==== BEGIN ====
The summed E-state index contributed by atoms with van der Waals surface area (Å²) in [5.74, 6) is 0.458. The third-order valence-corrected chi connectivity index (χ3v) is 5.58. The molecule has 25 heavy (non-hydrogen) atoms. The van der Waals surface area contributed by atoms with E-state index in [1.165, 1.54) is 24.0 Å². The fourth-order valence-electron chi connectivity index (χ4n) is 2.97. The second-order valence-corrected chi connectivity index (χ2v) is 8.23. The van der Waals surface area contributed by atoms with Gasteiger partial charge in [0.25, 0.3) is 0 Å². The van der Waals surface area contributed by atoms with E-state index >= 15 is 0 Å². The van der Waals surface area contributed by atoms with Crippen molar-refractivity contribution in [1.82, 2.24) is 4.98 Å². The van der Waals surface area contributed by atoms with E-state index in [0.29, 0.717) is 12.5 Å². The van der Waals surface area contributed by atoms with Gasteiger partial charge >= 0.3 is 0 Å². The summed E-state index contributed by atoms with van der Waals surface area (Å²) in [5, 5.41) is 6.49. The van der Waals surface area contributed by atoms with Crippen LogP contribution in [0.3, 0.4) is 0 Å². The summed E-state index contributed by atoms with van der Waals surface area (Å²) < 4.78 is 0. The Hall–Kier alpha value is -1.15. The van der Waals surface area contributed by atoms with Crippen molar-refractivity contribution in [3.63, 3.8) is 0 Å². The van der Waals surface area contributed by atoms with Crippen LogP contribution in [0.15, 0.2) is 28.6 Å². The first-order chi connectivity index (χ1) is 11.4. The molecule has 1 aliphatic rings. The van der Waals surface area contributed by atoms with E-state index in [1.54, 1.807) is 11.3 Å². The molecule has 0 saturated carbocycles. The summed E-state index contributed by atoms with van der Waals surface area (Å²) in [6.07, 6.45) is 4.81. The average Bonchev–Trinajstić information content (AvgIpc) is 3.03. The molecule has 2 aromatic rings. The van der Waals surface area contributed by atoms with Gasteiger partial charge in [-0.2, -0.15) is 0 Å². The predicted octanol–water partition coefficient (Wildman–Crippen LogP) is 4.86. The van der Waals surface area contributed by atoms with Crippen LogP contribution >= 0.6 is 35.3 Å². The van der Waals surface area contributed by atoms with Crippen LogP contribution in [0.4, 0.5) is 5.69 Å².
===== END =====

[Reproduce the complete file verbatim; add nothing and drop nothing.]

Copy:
The summed E-state index contributed by atoms with van der Waals surface area (Å²) in [5.74, 6) is 0.458. The third-order valence-corrected chi connectivity index (χ3v) is 5.58. The molecule has 25 heavy (non-hydrogen) atoms. The van der Waals surface area contributed by atoms with E-state index in [1.165, 1.54) is 24.0 Å². The fourth-order valence-electron chi connectivity index (χ4n) is 2.97. The second-order valence-corrected chi connectivity index (χ2v) is 8.23. The van der Waals surface area contributed by atoms with Gasteiger partial charge in [0.25, 0.3) is 0 Å². The van der Waals surface area contributed by atoms with E-state index >= 15 is 0 Å². The van der Waals surface area contributed by atoms with Crippen molar-refractivity contribution in [1.82, 2.24) is 4.98 Å². The van der Waals surface area contributed by atoms with E-state index in [0.29, 0.717) is 12.5 Å². The van der Waals surface area contributed by atoms with Gasteiger partial charge >= 0.3 is 0 Å². The summed E-state index contributed by atoms with van der Waals surface area (Å²) in [5, 5.41) is 6.49. The van der Waals surface area contributed by atoms with Crippen LogP contribution in [0.3, 0.4) is 0 Å². The summed E-state index contributed by atoms with van der Waals surface area (Å²) < 4.78 is 0. The Hall–Kier alpha value is -1.15. The van der Waals surface area contributed by atoms with Crippen molar-refractivity contribution in [3.63, 3.8) is 0 Å². The van der Waals surface area contributed by atoms with Crippen LogP contribution in [0.15, 0.2) is 28.6 Å². The first-order chi connectivity index (χ1) is 11.4. The molecule has 1 aliphatic rings. The van der Waals surface area contributed by atoms with E-state index in [1.54, 1.807) is 11.3 Å². The molecule has 0 saturated carbocycles. The summed E-state index contributed by atoms with van der Waals surface area (Å²) in [6.07, 6.45) is 4.81. The average Bonchev–Trinajstić information content (AvgIpc) is 3.03. The molecule has 2 aromatic rings. The van der Waals surface area contributed by atoms with Gasteiger partial charge in [-0.2, -0.15) is 0 Å². The predicted octanol–water partition coefficient (Wildman–Crippen LogP) is 4.86. The van der Waals surface area contributed by atoms with Crippen LogP contribution >= 0.6 is 35.3 Å². The van der Waals surface area contributed by atoms with Crippen LogP contribution in [0.4, 0.5) is 5.69 Å².